By Patrick Johnston
LONDON (Reuters) - In an Olympics labeled the Women's Games, Kim Jang-mi proved that South Korea's female shooters were every bit as capable as the country's men by claiming the 25 meter pistol gold after a tense battle with China's Chen Ying.
Having roared through qualifying with an Olympic record of 591 out of 600, Wednesday's final was expected to be a procession for the world record holder as she held a six point lead.
But nerves and a determined Chen, who proved why she won gold in Beijing with a brilliant display in the final, led to Kim surrendering the lead going into the last round of five shots at the Royal Artillery Barracks.
But Kim rebounded as she recorded 51.8, including a rare maximum 10.9, in her fourth and final round of the 20 rapid shot final to seal gold and match compatriot Jin Jong-oh, who won the men's 10m air pistol on Saturday's opening day of competition.
"The men are really good but the last time the women won a gold was 20 years ago so before I came to London I wanted to show that the Korean men and women were equally competitive," Kim said through an interpreter.
"I got more nervous than I thought I would. I was trying not to pressurize myself too much, was trying to enjoy it."
That pressure saw the big lead evaporate quickly as Chen shot brilliantly to overhaul the 19-year-old and take a 0.8 point lead into the final round after only failing to score 10 once with her first 15 shots.
But just as she looked to have claimed an unlikely gold, Chen finally cracked with two scores in the nines, much to the relief of Kim.
"Yeah, actually, for that moment I thought I had lost gold but then I thought if I go to bed tonight with a silver medal I would feel really bad and I just concentrated more," Kim said.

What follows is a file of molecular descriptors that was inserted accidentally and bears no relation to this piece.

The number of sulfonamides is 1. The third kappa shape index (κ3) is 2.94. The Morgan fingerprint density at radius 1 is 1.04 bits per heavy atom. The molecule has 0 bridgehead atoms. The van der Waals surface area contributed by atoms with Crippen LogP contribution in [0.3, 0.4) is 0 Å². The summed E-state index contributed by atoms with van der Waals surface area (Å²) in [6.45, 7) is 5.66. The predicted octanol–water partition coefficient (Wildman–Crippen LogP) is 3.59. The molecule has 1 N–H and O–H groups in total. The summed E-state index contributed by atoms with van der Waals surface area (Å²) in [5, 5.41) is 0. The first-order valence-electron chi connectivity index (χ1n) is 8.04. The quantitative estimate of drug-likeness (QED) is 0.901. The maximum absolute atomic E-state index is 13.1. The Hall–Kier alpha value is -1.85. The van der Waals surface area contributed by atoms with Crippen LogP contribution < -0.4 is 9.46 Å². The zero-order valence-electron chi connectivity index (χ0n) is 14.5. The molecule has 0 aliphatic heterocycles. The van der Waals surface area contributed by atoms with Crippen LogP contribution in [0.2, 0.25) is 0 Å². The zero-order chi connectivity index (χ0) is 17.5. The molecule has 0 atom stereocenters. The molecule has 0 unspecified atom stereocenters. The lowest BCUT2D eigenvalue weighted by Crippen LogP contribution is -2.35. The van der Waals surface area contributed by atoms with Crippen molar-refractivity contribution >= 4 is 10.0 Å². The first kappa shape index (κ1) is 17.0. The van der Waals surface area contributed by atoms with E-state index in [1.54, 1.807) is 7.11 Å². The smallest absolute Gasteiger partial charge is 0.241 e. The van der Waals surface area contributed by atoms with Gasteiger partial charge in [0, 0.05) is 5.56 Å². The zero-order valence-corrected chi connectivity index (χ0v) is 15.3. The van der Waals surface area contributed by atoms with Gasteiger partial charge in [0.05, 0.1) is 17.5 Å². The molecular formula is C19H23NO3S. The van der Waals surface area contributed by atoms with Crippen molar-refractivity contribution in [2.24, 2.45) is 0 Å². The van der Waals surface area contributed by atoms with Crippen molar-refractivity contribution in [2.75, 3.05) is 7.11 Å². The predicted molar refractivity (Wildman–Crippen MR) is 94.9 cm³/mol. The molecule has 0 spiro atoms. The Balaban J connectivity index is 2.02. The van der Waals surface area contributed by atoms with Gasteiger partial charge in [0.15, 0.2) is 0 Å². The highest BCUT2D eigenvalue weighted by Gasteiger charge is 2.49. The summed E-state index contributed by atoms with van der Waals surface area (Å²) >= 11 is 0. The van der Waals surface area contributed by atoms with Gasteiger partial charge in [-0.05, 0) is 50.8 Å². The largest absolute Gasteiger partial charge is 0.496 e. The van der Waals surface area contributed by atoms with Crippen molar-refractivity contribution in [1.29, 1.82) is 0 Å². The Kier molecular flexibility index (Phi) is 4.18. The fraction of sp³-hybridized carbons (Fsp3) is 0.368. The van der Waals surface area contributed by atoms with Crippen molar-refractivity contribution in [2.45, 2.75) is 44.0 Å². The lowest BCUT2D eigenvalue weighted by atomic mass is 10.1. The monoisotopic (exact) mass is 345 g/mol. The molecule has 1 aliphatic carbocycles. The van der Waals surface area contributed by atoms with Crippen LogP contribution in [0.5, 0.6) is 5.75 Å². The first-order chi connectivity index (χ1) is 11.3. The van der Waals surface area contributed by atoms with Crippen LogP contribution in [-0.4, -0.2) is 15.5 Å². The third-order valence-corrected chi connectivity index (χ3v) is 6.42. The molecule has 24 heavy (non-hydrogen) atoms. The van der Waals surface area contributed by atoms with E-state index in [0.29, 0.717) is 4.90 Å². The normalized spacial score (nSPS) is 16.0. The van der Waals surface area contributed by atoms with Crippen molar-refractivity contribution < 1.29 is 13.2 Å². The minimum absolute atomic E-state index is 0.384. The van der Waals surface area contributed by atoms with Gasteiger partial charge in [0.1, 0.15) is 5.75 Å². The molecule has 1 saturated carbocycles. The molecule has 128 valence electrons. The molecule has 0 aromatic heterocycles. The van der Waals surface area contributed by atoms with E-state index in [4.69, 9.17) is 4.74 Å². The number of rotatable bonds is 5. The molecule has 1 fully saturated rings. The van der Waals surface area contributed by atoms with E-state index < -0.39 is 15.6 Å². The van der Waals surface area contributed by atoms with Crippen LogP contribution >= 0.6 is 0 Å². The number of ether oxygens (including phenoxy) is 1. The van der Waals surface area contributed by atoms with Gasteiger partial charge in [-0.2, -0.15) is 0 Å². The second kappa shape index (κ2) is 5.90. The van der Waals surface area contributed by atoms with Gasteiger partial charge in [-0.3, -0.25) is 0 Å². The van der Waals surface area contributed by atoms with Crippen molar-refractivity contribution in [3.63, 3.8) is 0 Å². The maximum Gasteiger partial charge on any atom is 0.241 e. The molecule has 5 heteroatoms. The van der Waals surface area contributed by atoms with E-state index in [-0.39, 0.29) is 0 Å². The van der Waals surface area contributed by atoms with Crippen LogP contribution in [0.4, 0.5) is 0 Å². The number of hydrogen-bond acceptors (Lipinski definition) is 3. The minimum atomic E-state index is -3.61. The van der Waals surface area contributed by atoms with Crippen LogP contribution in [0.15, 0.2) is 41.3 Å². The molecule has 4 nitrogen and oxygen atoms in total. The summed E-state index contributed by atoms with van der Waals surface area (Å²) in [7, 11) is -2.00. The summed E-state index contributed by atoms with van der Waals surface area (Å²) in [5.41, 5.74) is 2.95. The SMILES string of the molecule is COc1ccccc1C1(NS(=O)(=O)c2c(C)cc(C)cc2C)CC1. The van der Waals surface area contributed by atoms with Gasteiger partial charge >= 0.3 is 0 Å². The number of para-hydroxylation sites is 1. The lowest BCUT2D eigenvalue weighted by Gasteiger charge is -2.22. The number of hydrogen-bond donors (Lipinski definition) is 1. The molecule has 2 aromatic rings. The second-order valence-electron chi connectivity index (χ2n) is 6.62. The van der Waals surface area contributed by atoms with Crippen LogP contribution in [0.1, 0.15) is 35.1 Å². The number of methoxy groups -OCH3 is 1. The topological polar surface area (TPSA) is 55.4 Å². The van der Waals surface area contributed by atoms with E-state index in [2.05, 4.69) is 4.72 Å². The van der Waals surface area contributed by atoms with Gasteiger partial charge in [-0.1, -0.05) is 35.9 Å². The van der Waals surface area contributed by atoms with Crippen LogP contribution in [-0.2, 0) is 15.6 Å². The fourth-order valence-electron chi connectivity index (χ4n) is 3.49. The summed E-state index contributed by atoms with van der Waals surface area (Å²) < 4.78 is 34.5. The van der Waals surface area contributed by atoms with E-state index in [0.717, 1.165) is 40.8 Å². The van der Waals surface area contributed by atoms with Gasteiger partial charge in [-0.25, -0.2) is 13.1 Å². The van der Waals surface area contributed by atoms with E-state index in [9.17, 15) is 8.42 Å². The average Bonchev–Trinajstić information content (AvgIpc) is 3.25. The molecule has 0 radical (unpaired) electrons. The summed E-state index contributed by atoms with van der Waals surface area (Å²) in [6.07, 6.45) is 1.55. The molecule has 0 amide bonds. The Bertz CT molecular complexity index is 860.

"I am not sure if it's a dream or this is reality. The medal is so heavy around my neck. So, yes, it is real."
The 1.57m teenager, offering a shy smile that exposed the braces on her teeth, finished with a total of 792.4 points, one ahead of Chen in second with Ukraine's Olena Kostevych a distant third on 788.6.
Kim, who won the inaugural Youth Olympic Games 10m air pistol title in Singapore two years ago, ran to embrace her coach after victory as she waved to the sparse crowd, the first time at the London Games where a shooting final was not full.
Chen said she had not looked at the leaderboard before her final five shots.
"During the process I didn't really know the changes in ranking and I was just following my coach's instructions, trying to concentrate on what I was doing," said Chen, who took time off from the sport after her Beijing gold to start a family.
"This time was very difficult for me. I have a family and a (three-year-old) baby. Separation is very hard. I miss my home, my family and my daughter. She gives me new life. But it's worth it. A silver medal is very nice."
In third was Kostevych, who collected her second bronze of the Games that have set new records for female participation after she finished third in the 10m air pistol on Sunday.
"I specialize in 10m air pistol, so for me this counts as gold," the 27-year-old said.
(Editing by Alison Williams)
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